Help at the Deep End
Being the new kids in town has been a bit easier for faculty starting their Bates careers this fall.
Led off by a three-day workshop in August, programming created by the Dean of the Faculty’s office for new faculty includes monthly gatherings and a second extended workshop in January, focusing on scholarship.
The August workshop introduced recent arrivals to Bates people and facilities, such as the Imaging and Computing Center, that help faculty realize their teaching ideas in the classroom and lab. Pedagogy, too, was on the menu.
“There was a discussion on the nature of liberal arts education that put the beginning of the year into an important context,” says Michael Burman, an assistant professor new to the psychology faculty. “It helped me focus on the fact that the importance of my classes wasn’t the factual material, but rather shaping students into hard-working, thoughtful, and scientifically literate individuals.”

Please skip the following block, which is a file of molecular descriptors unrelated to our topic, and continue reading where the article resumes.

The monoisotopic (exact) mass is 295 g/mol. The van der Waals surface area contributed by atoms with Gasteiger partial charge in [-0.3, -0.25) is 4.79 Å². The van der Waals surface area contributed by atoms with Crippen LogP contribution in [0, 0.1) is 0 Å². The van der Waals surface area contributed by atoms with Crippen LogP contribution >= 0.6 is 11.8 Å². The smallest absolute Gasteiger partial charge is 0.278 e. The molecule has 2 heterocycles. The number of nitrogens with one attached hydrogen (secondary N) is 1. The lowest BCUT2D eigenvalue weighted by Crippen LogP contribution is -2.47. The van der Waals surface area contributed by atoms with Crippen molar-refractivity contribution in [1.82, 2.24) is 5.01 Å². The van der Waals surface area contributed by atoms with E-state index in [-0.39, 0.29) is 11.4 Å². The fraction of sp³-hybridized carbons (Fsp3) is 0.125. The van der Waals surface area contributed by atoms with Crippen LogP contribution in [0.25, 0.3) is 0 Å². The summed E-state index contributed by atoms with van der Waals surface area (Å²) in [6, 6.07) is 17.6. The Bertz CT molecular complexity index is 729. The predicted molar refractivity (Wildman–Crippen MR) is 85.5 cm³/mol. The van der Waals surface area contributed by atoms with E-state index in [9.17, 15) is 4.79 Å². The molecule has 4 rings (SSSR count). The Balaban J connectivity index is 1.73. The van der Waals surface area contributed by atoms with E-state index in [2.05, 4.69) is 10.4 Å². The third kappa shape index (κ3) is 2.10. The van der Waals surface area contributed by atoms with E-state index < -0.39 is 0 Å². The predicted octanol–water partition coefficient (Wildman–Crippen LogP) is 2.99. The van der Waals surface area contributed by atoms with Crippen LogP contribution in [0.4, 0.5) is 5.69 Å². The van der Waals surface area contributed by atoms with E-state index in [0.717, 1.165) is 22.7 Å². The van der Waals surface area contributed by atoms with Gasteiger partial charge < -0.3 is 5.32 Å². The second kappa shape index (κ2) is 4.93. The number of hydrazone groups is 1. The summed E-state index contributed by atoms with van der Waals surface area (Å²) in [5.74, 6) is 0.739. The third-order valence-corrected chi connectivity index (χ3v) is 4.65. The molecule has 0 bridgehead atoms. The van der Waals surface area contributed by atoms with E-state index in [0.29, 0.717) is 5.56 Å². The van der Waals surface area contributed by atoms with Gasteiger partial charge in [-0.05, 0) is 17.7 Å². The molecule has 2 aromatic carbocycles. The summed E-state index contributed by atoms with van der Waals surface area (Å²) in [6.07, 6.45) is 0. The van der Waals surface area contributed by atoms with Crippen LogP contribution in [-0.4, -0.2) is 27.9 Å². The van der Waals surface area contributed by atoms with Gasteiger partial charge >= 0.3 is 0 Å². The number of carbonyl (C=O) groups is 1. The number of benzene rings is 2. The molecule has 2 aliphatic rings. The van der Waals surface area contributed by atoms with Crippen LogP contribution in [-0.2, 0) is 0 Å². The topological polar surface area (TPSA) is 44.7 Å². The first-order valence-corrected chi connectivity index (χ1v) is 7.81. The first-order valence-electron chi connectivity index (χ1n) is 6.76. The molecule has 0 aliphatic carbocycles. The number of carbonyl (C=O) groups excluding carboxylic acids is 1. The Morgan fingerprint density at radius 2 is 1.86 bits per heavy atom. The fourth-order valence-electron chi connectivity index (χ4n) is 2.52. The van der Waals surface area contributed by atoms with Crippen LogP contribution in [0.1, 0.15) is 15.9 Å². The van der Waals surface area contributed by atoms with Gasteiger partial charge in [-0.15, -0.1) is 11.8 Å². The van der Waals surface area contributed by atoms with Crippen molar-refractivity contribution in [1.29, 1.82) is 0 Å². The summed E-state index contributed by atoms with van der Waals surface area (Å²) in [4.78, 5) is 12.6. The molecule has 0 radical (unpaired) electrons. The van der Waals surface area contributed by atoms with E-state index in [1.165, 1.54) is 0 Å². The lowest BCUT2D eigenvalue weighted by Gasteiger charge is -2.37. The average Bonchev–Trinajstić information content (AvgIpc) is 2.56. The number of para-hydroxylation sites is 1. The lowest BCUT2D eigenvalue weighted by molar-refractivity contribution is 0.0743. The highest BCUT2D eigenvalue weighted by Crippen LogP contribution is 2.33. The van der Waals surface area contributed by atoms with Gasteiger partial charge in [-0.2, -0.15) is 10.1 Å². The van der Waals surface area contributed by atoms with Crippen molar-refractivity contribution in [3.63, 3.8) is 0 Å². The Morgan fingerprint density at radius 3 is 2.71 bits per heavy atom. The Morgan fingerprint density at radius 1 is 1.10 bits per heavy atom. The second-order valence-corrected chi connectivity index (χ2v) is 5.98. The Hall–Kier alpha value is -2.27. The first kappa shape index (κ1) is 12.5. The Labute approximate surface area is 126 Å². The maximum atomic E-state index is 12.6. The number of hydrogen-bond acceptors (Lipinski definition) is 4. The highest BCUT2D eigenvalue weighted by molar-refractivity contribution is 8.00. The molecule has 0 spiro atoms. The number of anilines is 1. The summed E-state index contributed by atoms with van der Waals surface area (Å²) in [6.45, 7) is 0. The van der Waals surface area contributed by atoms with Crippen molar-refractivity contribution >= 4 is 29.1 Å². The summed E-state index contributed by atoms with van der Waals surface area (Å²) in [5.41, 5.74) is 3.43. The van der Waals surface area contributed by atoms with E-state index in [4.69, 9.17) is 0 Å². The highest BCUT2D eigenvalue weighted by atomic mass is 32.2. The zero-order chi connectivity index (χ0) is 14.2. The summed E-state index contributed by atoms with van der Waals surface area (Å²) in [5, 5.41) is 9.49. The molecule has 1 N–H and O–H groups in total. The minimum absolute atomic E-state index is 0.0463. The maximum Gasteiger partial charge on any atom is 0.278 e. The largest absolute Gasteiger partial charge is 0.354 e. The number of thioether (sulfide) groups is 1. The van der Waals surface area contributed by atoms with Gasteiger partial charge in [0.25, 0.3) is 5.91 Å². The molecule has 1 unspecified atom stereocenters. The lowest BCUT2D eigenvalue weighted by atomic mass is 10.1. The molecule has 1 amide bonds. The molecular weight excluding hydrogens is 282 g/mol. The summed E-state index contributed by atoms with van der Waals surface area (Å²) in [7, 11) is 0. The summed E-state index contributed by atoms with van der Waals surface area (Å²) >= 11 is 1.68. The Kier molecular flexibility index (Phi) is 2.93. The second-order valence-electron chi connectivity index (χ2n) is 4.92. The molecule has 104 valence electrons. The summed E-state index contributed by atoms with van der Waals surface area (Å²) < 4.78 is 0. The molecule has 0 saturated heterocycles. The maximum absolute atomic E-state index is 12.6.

The newbies “get to find out who likes to hike, who likes to go to fine restaurants. They get a sense of community more quickly.”
The social aspect is important as well, says assistant dean of the faculty Judy Head. The newbies “get to find out who likes to hike, who likes to go to fine restaurants. They get a sense of community more quickly.”
Bates has expanded its development offerings for established faculty, too. What has spurred all this support for teaching, Head says, was the birthing of the College’s new general education requirements. “The faculty knew that it was important to provide opportunities to talk about the new curriculum — what’s working, what’s not, what pedagogical innovations are out there.
“That exchange, I think, has probably gone on for a long time within departments and programs. We’re just taking these opportunities across the faculty.”
Margaret Imber, associate professor of classical and medieval studies, has spearheaded the programming. “She has the most terrific ideas, more ideas than we could ever do in a lifetime,” says Head.
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